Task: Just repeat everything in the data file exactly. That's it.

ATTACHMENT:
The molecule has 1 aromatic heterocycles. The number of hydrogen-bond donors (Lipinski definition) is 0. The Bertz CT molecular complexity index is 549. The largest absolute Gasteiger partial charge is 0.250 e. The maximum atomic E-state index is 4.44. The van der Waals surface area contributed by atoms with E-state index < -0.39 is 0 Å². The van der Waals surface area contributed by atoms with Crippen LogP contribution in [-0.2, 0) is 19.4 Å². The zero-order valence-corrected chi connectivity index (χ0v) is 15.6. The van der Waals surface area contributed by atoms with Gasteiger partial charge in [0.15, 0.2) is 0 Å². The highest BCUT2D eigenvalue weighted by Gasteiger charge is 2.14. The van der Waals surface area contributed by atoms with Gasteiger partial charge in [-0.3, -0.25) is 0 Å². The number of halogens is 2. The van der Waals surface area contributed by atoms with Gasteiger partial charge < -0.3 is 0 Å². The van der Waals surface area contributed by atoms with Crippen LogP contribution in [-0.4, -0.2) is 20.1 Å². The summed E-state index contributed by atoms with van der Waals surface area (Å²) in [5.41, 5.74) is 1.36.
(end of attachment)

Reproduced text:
The molecule has 1 aromatic heterocycles. The number of hydrogen-bond donors (Lipinski definition) is 0. The Bertz CT molecular complexity index is 549. The largest absolute Gasteiger partial charge is 0.250 e. The maximum atomic E-state index is 4.44. The van der Waals surface area contributed by atoms with E-state index < -0.39 is 0 Å². The van der Waals surface area contributed by atoms with Crippen LogP contribution in [-0.2, 0) is 19.4 Å². The zero-order valence-corrected chi connectivity index (χ0v) is 15.6. The van der Waals surface area contributed by atoms with Gasteiger partial charge in [0.15, 0.2) is 0 Å². The highest BCUT2D eigenvalue weighted by Gasteiger charge is 2.14. The van der Waals surface area contributed by atoms with Gasteiger partial charge in [-0.3, -0.25) is 0 Å². The number of halogens is 2. The van der Waals surface area contributed by atoms with Gasteiger partial charge < -0.3 is 0 Å². The van der Waals surface area contributed by atoms with Crippen LogP contribution in [-0.4, -0.2) is 20.1 Å². The summed E-state index contributed by atoms with van der Waals surface area (Å²) in [5.41, 5.74) is 1.36.